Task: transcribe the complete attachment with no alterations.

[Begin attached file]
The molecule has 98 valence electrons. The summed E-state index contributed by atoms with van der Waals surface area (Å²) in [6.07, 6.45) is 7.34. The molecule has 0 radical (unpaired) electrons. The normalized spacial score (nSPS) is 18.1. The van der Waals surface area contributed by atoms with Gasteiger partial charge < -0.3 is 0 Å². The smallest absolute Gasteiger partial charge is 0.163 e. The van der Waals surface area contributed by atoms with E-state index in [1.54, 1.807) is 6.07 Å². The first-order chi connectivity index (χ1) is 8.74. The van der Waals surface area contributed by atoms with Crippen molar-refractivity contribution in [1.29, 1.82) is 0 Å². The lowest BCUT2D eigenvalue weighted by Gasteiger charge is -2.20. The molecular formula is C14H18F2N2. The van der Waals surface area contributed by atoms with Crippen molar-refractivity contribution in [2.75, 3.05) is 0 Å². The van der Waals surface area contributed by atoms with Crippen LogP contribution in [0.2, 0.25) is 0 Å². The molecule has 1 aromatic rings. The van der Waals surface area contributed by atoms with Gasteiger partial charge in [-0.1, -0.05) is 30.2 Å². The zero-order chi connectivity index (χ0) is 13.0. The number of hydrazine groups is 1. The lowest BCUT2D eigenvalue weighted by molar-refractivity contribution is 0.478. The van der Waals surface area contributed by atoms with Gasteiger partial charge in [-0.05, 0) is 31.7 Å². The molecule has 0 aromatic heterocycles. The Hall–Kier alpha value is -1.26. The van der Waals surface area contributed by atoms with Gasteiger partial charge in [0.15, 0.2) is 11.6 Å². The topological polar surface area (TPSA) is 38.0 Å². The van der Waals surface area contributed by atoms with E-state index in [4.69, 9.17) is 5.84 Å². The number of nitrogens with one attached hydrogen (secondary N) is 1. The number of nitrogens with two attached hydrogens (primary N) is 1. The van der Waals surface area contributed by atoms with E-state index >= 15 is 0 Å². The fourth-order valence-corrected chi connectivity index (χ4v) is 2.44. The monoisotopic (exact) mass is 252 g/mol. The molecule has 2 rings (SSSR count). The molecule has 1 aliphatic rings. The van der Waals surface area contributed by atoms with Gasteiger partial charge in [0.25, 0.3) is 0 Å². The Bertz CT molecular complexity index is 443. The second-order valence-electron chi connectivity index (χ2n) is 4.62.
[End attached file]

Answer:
The molecule has 98 valence electrons. The summed E-state index contributed by atoms with van der Waals surface area (Å²) in [6.07, 6.45) is 7.34. The molecule has 0 radical (unpaired) electrons. The normalized spacial score (nSPS) is 18.1. The van der Waals surface area contributed by atoms with Gasteiger partial charge < -0.3 is 0 Å². The smallest absolute Gasteiger partial charge is 0.163 e. The van der Waals surface area contributed by atoms with E-state index in [1.54, 1.807) is 6.07 Å². The first-order chi connectivity index (χ1) is 8.74. The van der Waals surface area contributed by atoms with Crippen molar-refractivity contribution in [1.29, 1.82) is 0 Å². The lowest BCUT2D eigenvalue weighted by Gasteiger charge is -2.20. The molecular formula is C14H18F2N2. The van der Waals surface area contributed by atoms with Crippen molar-refractivity contribution in [2.75, 3.05) is 0 Å². The van der Waals surface area contributed by atoms with Crippen LogP contribution in [0.2, 0.25) is 0 Å². The molecule has 1 aromatic rings. The van der Waals surface area contributed by atoms with Gasteiger partial charge in [-0.1, -0.05) is 30.2 Å². The zero-order chi connectivity index (χ0) is 13.0. The number of hydrazine groups is 1. The lowest BCUT2D eigenvalue weighted by molar-refractivity contribution is 0.478. The van der Waals surface area contributed by atoms with Gasteiger partial charge in [-0.05, 0) is 31.7 Å². The molecule has 0 aromatic heterocycles. The Hall–Kier alpha value is -1.26. The van der Waals surface area contributed by atoms with Gasteiger partial charge in [0.15, 0.2) is 11.6 Å². The topological polar surface area (TPSA) is 38.0 Å². The van der Waals surface area contributed by atoms with E-state index in [4.69, 9.17) is 5.84 Å². The number of nitrogens with one attached hydrogen (secondary N) is 1. The number of nitrogens with two attached hydrogens (primary N) is 1. The van der Waals surface area contributed by atoms with E-state index >= 15 is 0 Å². The fourth-order valence-corrected chi connectivity index (χ4v) is 2.44. The monoisotopic (exact) mass is 252 g/mol. The molecule has 2 rings (SSSR count). The molecule has 1 aliphatic rings. The van der Waals surface area contributed by atoms with Gasteiger partial charge in [0.25, 0.3) is 0 Å². The Bertz CT molecular complexity index is 443. The second-order valence-electron chi connectivity index (χ2n) is 4.62.